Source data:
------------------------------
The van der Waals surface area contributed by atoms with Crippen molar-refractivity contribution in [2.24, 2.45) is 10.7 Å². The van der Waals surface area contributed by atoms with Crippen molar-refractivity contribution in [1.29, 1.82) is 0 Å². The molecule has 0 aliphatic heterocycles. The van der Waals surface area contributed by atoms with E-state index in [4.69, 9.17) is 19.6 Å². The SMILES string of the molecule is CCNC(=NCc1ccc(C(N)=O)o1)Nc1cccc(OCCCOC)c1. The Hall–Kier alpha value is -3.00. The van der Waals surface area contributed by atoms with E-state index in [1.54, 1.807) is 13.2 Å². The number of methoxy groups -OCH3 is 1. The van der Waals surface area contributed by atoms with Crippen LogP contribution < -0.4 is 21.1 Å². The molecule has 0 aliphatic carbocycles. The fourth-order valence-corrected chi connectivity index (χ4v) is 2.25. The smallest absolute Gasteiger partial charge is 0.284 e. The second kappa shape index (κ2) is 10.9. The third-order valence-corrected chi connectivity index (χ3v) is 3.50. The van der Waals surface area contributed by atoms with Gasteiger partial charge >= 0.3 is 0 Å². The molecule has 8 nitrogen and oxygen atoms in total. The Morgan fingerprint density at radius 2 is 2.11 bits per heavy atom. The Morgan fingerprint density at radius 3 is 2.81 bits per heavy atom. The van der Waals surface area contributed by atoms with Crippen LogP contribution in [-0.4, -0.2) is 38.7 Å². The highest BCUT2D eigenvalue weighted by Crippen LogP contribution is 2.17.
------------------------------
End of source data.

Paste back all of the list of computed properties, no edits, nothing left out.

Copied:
The van der Waals surface area contributed by atoms with Crippen molar-refractivity contribution in [2.24, 2.45) is 10.7 Å². The van der Waals surface area contributed by atoms with Crippen molar-refractivity contribution in [1.29, 1.82) is 0 Å². The molecule has 0 aliphatic heterocycles. The van der Waals surface area contributed by atoms with E-state index in [4.69, 9.17) is 19.6 Å². The SMILES string of the molecule is CCNC(=NCc1ccc(C(N)=O)o1)Nc1cccc(OCCCOC)c1. The Hall–Kier alpha value is -3.00. The van der Waals surface area contributed by atoms with E-state index in [1.54, 1.807) is 13.2 Å². The number of methoxy groups -OCH3 is 1. The van der Waals surface area contributed by atoms with Crippen LogP contribution < -0.4 is 21.1 Å². The molecule has 0 aliphatic carbocycles. The fourth-order valence-corrected chi connectivity index (χ4v) is 2.25. The smallest absolute Gasteiger partial charge is 0.284 e. The second kappa shape index (κ2) is 10.9. The third-order valence-corrected chi connectivity index (χ3v) is 3.50. The van der Waals surface area contributed by atoms with Gasteiger partial charge >= 0.3 is 0 Å². The molecule has 8 nitrogen and oxygen atoms in total. The Morgan fingerprint density at radius 2 is 2.11 bits per heavy atom. The Morgan fingerprint density at radius 3 is 2.81 bits per heavy atom. The van der Waals surface area contributed by atoms with Crippen LogP contribution in [-0.4, -0.2) is 38.7 Å². The highest BCUT2D eigenvalue weighted by Crippen LogP contribution is 2.17.